The classes in Guild of Dungeoneering are pretty weird: there's the Cat Burglar, for example, who talks about lobbing kitties at her foes, and there's the Shapeshifter, who longs to be able to transform into a bag of silver coins. But far weirder is the role that the player is truly lumbered with for much of the adventure. I've been playing Guild of Dungeoneering on and off for a week, and I've only recently spotted it: this is an RPG where you play as the game balancing.
It's a touch more confusing than that. In combat, sure, it's all pretty traditional stuff. When your dungeoneer encounters a monster, it's card-battling time, your deck against their deck. It's pleasantly busy, with each class having their own particular tricks to play in battle, and a range of complicating factors to think about. Alongside physical attacks, for example, you can land magic attacks. Then there are blocks for both physical and magical attacks, lightning strikes, and unblockable moves. This is still just the most basic layer of the fun. Pretty soon, you're juggling cards that allow you to regain health if your attack is successful, and you're stopping off at fountains that may allow you to see your enemy's hand or limit you to a certain number of cards. Throughout all of this, though, the focus on tempo remains central to proceedings: if you can't do any damage yourself, you should at least be encouraging your foe to waste their turn too.
Beyond the battling, though, Guild of Dungeoneering is a much stranger beast. Outside of fights, you relinquish direct control of your dungeoneer. Instead, you play as the dungeon, choosing from the cards you're regularly dealt to lay down rooms, and then populating them with monsters and filling them with loot. Each dungeon is a one-shot affair, generally with a gimmick, such as a boss you will have to defeat after a turn counter has ticked down, or a tile you have to reach, and it's your job to tempt your dungeoneer in the right direction in both the way you build your dungeon and the treats you throw into its chambers.
Crucially, you're generally trying to get your dungeoneer ready for the big battle that lies ahead too, and that means levelling them up by throwing in a monster that they can already handle in a fight, and then throwing in one that's a bit more dangerous, and then a bit more dangerous, and then... Levelling is a quick business, and each fight will probably see you picking up a new trinket to fill one of four item slots, allowing you to pick between the range of new offensive cards offered by a sword, say, or the extra health point granted by a piece of body armour. All XP is wiped when the dungeon is finished, and the next time around you get to do it all over again. The only constant is the gold you collect along the way.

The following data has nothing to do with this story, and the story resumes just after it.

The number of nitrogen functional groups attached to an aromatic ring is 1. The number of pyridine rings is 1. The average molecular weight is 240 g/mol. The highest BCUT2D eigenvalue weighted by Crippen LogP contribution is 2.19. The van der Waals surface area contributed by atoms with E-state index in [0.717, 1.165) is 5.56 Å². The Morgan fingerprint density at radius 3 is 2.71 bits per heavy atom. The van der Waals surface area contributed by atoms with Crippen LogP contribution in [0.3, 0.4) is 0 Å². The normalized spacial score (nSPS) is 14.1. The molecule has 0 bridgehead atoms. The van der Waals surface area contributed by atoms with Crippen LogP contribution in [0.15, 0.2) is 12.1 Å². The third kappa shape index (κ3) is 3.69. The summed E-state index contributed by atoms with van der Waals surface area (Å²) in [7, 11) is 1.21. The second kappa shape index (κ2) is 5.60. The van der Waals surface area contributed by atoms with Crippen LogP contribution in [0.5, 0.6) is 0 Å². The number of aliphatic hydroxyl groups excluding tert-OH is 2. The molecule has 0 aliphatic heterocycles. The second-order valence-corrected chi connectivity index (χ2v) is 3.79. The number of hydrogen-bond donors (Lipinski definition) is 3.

This gold is spent back at the guild, and this is perhaps the game's weak point. You can spend your loot on new rooms for your base, some of which give you new character classes, and some of which grant new basic cards or even amulets that you can take into battle, feathering your classes in different directions. It's clever, but it also makes the game rather grindy - up until the point that you realise the game's character balancing - somewhat ironically given the theme - is all over the place, and you can hack through most of the surprisingly lengthy adventure unlocking just three class types.
This grindiness, and an inevitable sense of repetition that sets in, is largely offset by a lovely Biro-and-paper artstyle that invokes the kind of rough-and-ready RPGs that were played in the back of an exercise book during maths class, and by that central concept that sees you leading an adventurer not so much through a dungeon as through the upwards trajectory of becoming a hero. Many RPGs allow you to balance the levelling curve in some way, of course, even if it just comes down to fleeing a pack of goblins you aren't ready to cut to pieces just yet, but Guild of Dungeoneering takes it all one step further, mingling the lineage of Hero Quest, say, with something that feels like Katamari Damacy. This is a knockabout tale of escalation, endlessly retold.